A Rabbi assaulted and killed on way to Shabbat Services in Florida while visiting relatives. The Rabbi was from New York City area. Elderly Jewish man died from wound resulting from one single punch to the head in suspected ‘Knock the Jew Out’ game attack, and struck head in resulting fall. Jews attacked in kosher deli and bakery Hyper Cachet in Paris as part of Charlie Hebdo attacks. Stabbings and vehicular assaults over half year result in thirty Jews murdered and over two hundred Arab deaths throughout Israel as well as in West Bank Areas of Judea and Samaria. Hate Crime Jewish victims make the news from throughout the world with many simply assaulted simply because they were Jews. The story is the same in places from around the world in attacks apparently because they were Jews and nothing more. Attacks are played down in attempts to assure residents of…
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The issue of parallel Muslim societies has sparked renewed debate in Denmark after a three-part television documentary, “The Mosques Behind the Veil” was aired at the beginning of March on Danish TV2.
The documentary consists of an undercover investigation into claims that Muslim imams are working towards keeping parallel societies for Muslims within Denmark.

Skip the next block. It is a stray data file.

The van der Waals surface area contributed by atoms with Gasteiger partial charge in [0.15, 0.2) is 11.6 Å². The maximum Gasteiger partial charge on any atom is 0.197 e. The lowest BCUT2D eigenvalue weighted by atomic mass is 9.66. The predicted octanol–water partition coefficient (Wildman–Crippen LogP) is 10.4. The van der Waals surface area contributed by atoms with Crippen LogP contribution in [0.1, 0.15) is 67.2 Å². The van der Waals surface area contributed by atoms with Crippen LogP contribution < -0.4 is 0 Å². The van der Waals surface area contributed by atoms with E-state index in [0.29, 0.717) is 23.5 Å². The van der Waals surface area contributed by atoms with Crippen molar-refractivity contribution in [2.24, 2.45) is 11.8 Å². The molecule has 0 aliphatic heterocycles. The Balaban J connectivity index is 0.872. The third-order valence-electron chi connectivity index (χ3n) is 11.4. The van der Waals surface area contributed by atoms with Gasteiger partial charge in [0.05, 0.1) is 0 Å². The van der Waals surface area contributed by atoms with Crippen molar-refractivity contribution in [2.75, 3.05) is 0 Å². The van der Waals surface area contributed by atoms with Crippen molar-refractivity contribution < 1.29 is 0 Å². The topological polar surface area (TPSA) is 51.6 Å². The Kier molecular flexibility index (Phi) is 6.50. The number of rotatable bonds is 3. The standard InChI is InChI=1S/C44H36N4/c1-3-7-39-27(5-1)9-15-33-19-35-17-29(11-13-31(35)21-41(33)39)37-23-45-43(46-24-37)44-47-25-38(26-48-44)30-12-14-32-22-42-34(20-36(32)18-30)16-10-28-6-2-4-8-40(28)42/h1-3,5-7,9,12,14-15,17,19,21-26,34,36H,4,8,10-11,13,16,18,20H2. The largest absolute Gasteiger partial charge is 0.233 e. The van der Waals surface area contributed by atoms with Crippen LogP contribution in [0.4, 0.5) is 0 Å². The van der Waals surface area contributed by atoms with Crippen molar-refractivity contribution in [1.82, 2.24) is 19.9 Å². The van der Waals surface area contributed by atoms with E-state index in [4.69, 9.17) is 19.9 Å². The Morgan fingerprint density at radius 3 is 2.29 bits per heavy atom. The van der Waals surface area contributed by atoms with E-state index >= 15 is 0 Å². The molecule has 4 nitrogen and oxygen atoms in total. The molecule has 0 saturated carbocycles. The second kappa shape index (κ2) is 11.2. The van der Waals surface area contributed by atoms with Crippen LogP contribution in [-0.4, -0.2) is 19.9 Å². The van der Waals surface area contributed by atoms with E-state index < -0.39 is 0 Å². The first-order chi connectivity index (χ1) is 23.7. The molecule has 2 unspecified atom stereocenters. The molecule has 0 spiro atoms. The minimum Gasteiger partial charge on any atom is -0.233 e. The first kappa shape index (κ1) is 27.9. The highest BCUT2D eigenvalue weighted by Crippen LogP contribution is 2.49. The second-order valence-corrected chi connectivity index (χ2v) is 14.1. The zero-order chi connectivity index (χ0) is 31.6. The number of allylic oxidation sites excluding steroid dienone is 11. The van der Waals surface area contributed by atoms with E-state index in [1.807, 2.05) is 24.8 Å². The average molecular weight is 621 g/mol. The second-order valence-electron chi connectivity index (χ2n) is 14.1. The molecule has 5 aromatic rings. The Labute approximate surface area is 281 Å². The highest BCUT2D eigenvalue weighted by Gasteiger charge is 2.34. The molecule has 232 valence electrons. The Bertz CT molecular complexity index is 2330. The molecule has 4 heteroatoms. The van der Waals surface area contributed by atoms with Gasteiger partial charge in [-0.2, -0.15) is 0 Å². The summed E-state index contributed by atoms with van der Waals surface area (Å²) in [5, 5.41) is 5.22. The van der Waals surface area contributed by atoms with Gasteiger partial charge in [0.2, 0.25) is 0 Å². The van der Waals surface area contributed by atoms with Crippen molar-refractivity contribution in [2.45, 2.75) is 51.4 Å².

The filmmakers had two young Muslims — brought from outside Denmark — go undercover in Gellerupparken, an area best described as a predominantly Muslim ghetto in Aarhus, Denmark’s second city. For three months, the two lived as a fictitious couple, Fatma and Muhammed, while visiting eight different mosques in Aarhus, Odense and Copenhagen — the three largest cities in Denmark — with hidden cameras. The goal was to hear what imams say behind closed doors about Danish law and authorities, gender equality and general contact with Danish society, such as Muslim women participating in the Danish job market. There are approximately 140 mosques in all of Denmark.
The film is similar in concept to the British BBC Panorama documentary, “Secrets of Britain’s Sharia Councils,” which aired in April 2013. The BBC went undercover to document the discrimination practiced in British sharia councils against Muslim women. (The existence of British sharia councils were no secret to the British; the Danish film, it turned out, documented a Danish sharia council for the first time).
For the purpose of the documentary, Fatma was given a personal cover story — based on real-life dilemmas — for which she would seek advice from the different imams: Her husband is violent, and she does not wish to have sex with him. She cannot get pregnant and his family has found a second wife for him. She consulted with a Danish girlfriend about the violence, which has left her bruised, and the girlfriend told her to go to the police.
What do the imams think she should do?
Scott Kelly is returning to Earth Tuesday night after spending a year in space — the longest consecutive period of American space flight in history. Aside from the mission’s notable feats in science and human endurance, it also produced a massive artistic achievement. Kelly frequently posted stunning photographs, both of Earth and outer space, on social media. His best captured bizarre aspects of Earth’s geography, that give a new understanding of the space rock that we call home. To celebrate Scott’s safe return, here are some of our favorites.